These investments are diverse, and cover fossil fuel energy, renewables, electricity grids and nuclear power (such as the the state-run China Nuclear Power Group investing in the UK’s Hinkley Point development). The geographic spread of the investments is also diverse. The large energy markets in France and Germany attract much Chinese capital, but increasingly so do the smaller markets in southern Europe. In some cases, China has been able to take advantage of privatisation sales following the last recession, such as when China’s State Grid bought a quarter share of Greece’s electricity grid following privatisation under the international bailout plan.
Tech transfer can be a two-way street
Part of the motivation for these investments appears to be technology transfer. A recent academic study found that ‘technology integration’ was a motivation in Chinese acquisitions in wind and solar companies, particularly in Germany. The PRC government’s “Made in China 2025” initiative is explicit about the aim of acquiring technology from overseas. Of course this is a strategy pursued by many countries, but the level of Chinese investment in Europe’s energy sector may give it unprecedented access to new technologies. Some relatively small investments can give access to leading technologies, for example a PRC state-owned firm’s stake in Solibro, the German company with the world’s most efficient thin-film solar cell technology. In other cases, the investments are large and give access to major firms. In 2011 a Chinese sovereign wealth fund bought 30 percent of the exploration arm of French giant Engie (formerly GDF Suez), allowing it to nominate 2 of the 7 international Board members. This allows the PRC not only to shape the company’s direction, but also to know about commercially sensitive information and R&D initiatives not in the public domain.
Technology transfer need not be negative, if it is done with respect for existing intellectual property law. Europe can gain new ideas from Chinese participation in our energy market. Preparing the world for cleaner, more renewable energy requires some coordination and sharing of technology. And as a recent report commissioned for the International Renewable Energy Agency points out, China is emerging as a major source of new renewable energy technologies in its own right. “No country has put itself in a better position to become the world’s renewable energy superpower than China”, said the report. China is the world’s largest producer, exporter and installer of solar panels, wind turbines, batteries and electric vehicles. It also has the most renewable energy patents – 150,000 as of 2016, 29 percent of the global total, much higher than the US.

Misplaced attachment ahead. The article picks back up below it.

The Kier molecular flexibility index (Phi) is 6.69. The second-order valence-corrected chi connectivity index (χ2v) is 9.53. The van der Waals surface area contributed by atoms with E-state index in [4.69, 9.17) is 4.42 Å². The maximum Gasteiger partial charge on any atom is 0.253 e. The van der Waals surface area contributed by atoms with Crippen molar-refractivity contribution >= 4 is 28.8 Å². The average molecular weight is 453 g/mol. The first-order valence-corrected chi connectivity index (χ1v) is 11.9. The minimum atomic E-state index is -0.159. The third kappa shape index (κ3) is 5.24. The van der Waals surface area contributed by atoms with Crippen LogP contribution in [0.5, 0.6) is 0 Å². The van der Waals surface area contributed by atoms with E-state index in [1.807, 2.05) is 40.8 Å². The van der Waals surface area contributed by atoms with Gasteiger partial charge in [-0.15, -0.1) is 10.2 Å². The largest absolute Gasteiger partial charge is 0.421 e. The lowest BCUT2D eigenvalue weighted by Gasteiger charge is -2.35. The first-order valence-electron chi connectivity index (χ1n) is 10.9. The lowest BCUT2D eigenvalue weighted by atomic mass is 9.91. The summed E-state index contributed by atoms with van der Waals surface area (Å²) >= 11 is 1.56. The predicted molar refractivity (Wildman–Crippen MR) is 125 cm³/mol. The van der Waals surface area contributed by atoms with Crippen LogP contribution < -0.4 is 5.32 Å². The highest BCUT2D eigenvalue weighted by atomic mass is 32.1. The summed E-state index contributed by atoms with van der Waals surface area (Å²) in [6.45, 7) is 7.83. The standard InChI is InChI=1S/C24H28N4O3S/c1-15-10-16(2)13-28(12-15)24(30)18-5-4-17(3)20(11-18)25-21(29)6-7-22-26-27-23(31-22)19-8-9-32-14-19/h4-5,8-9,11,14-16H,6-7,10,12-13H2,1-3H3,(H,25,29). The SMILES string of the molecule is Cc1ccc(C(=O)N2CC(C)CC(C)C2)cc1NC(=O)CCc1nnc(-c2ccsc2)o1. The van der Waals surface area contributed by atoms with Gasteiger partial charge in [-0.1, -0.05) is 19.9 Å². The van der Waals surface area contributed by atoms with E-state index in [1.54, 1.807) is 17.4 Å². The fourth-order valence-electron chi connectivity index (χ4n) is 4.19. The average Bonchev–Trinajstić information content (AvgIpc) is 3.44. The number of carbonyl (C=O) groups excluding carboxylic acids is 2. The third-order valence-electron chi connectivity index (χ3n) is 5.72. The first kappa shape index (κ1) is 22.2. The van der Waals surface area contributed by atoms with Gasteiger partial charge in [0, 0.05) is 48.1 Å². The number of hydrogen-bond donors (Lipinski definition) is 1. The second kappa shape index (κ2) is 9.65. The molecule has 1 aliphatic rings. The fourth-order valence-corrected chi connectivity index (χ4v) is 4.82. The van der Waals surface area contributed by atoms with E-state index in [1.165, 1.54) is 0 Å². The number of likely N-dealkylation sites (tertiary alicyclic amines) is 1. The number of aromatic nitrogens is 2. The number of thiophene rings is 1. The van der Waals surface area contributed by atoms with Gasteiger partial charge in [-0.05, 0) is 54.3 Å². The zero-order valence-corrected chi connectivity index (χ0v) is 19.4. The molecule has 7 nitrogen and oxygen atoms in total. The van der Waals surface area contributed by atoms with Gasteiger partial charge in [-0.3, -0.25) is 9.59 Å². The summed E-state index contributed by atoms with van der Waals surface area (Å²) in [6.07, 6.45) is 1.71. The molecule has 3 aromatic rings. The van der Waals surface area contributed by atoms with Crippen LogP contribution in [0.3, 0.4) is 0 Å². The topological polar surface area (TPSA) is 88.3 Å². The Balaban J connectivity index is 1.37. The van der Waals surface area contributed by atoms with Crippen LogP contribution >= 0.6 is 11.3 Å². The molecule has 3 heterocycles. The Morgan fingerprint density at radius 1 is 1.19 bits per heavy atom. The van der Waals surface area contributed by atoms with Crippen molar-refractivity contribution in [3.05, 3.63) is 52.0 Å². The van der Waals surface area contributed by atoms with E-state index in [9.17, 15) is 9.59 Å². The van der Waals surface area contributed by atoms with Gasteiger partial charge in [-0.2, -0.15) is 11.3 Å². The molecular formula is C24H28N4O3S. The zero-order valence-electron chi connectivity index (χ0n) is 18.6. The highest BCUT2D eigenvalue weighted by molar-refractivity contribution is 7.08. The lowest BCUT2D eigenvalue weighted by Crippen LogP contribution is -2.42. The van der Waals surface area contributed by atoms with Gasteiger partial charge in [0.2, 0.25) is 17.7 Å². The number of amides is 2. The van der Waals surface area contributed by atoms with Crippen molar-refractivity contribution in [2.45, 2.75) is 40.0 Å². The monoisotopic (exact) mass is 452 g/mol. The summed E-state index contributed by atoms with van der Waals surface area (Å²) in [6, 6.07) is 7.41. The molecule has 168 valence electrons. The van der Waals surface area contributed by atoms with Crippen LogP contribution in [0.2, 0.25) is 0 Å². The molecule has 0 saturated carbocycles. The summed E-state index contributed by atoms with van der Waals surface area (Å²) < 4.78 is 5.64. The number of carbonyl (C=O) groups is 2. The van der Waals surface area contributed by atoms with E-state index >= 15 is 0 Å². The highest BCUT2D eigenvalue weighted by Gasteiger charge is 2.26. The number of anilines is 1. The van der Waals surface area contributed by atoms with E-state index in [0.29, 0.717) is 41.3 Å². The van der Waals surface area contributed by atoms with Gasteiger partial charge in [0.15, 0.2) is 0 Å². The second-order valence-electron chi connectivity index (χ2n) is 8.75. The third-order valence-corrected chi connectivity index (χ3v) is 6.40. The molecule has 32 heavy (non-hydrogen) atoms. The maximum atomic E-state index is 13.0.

Welcome investment, but scrutinise properly
The approach of EU Member States to investigating investment deals has been inconsistent and without a coordinated strategy. When Italy joined the Belt and Road Initiative, the decision seems to have been rushed through, and led by political considerations. There was disagreement within Italy’s ruling coalition, with the Five Star Movement in favour of the deal, and the League more sceptical of it. Deputy Prime Minister Salvini made his concerns publicly known. The Commission also had concerns about a Member State joining an initiative that is as much about Chinese foreign policy as it is about commerce.
The EU’s energy sector ownership is highly internationalised, and much Chinese investment is not cause for alarm in itself. But the EU and its members collectively need to decide how much foreign ownership of its energy sector is desirable, and what kinds of ownerships would constitute a genuine strategic or security risk. With scrutiny and decision-making on FDI so inconsistent between Member States, there is a role for the EU to play in ensuring consistency and transparency. Matters of energy security and safeguarding leading technologies affect the whole of Europe, so it is right for the Commission to take an active role in reviewing investments, particularly by state-owned bodies. A first step would be to build on and strengthen the EU’s Screening Framework over the course of the next European parliament.